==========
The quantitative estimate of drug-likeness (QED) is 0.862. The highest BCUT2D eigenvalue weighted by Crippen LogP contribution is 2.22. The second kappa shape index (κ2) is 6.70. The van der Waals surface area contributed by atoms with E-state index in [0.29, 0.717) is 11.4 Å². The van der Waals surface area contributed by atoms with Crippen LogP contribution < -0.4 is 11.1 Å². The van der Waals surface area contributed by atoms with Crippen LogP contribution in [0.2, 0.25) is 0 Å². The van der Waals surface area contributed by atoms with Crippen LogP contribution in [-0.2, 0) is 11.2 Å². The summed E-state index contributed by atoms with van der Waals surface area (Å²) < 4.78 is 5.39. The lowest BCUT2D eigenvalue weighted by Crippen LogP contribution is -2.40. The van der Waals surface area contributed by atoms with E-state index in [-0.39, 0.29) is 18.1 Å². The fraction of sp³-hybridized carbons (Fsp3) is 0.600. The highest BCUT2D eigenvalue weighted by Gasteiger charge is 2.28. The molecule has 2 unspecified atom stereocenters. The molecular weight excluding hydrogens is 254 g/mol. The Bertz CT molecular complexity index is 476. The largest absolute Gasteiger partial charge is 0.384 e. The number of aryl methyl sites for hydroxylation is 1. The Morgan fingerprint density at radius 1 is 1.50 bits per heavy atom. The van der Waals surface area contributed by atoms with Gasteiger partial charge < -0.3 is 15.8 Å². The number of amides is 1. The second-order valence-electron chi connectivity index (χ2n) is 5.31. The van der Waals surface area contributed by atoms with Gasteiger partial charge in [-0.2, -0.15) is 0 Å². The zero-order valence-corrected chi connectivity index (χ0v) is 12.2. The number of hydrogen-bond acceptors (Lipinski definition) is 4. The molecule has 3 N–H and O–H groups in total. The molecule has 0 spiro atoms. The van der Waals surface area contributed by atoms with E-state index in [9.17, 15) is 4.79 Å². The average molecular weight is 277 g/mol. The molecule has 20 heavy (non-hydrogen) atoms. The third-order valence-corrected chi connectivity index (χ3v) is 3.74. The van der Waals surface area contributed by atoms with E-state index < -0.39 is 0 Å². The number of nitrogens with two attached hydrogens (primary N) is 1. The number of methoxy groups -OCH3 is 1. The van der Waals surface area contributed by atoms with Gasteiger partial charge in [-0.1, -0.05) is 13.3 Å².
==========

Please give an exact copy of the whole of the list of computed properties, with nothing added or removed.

The quantitative estimate of drug-likeness (QED) is 0.862. The highest BCUT2D eigenvalue weighted by Crippen LogP contribution is 2.22. The second kappa shape index (κ2) is 6.70. The van der Waals surface area contributed by atoms with E-state index in [0.29, 0.717) is 11.4 Å². The van der Waals surface area contributed by atoms with Crippen LogP contribution < -0.4 is 11.1 Å². The van der Waals surface area contributed by atoms with Crippen LogP contribution in [0.2, 0.25) is 0 Å². The van der Waals surface area contributed by atoms with Crippen LogP contribution in [-0.2, 0) is 11.2 Å². The summed E-state index contributed by atoms with van der Waals surface area (Å²) < 4.78 is 5.39. The lowest BCUT2D eigenvalue weighted by Crippen LogP contribution is -2.40. The van der Waals surface area contributed by atoms with E-state index in [-0.39, 0.29) is 18.1 Å². The fraction of sp³-hybridized carbons (Fsp3) is 0.600. The highest BCUT2D eigenvalue weighted by Gasteiger charge is 2.28. The molecule has 2 unspecified atom stereocenters. The molecular weight excluding hydrogens is 254 g/mol. The Bertz CT molecular complexity index is 476. The largest absolute Gasteiger partial charge is 0.384 e. The number of aryl methyl sites for hydroxylation is 1. The Morgan fingerprint density at radius 1 is 1.50 bits per heavy atom. The van der Waals surface area contributed by atoms with Gasteiger partial charge < -0.3 is 15.8 Å². The number of amides is 1. The second-order valence-electron chi connectivity index (χ2n) is 5.31. The van der Waals surface area contributed by atoms with Gasteiger partial charge in [-0.2, -0.15) is 0 Å². The zero-order valence-corrected chi connectivity index (χ0v) is 12.2. The number of hydrogen-bond acceptors (Lipinski definition) is 4. The molecule has 3 N–H and O–H groups in total. The molecule has 0 spiro atoms. The van der Waals surface area contributed by atoms with E-state index in [9.17, 15) is 4.79 Å². The average molecular weight is 277 g/mol. The molecule has 20 heavy (non-hydrogen) atoms. The third-order valence-corrected chi connectivity index (χ3v) is 3.74. The van der Waals surface area contributed by atoms with E-state index < -0.39 is 0 Å². The number of nitrogens with two attached hydrogens (primary N) is 1. The number of methoxy groups -OCH3 is 1. The van der Waals surface area contributed by atoms with Gasteiger partial charge in [-0.1, -0.05) is 13.3 Å².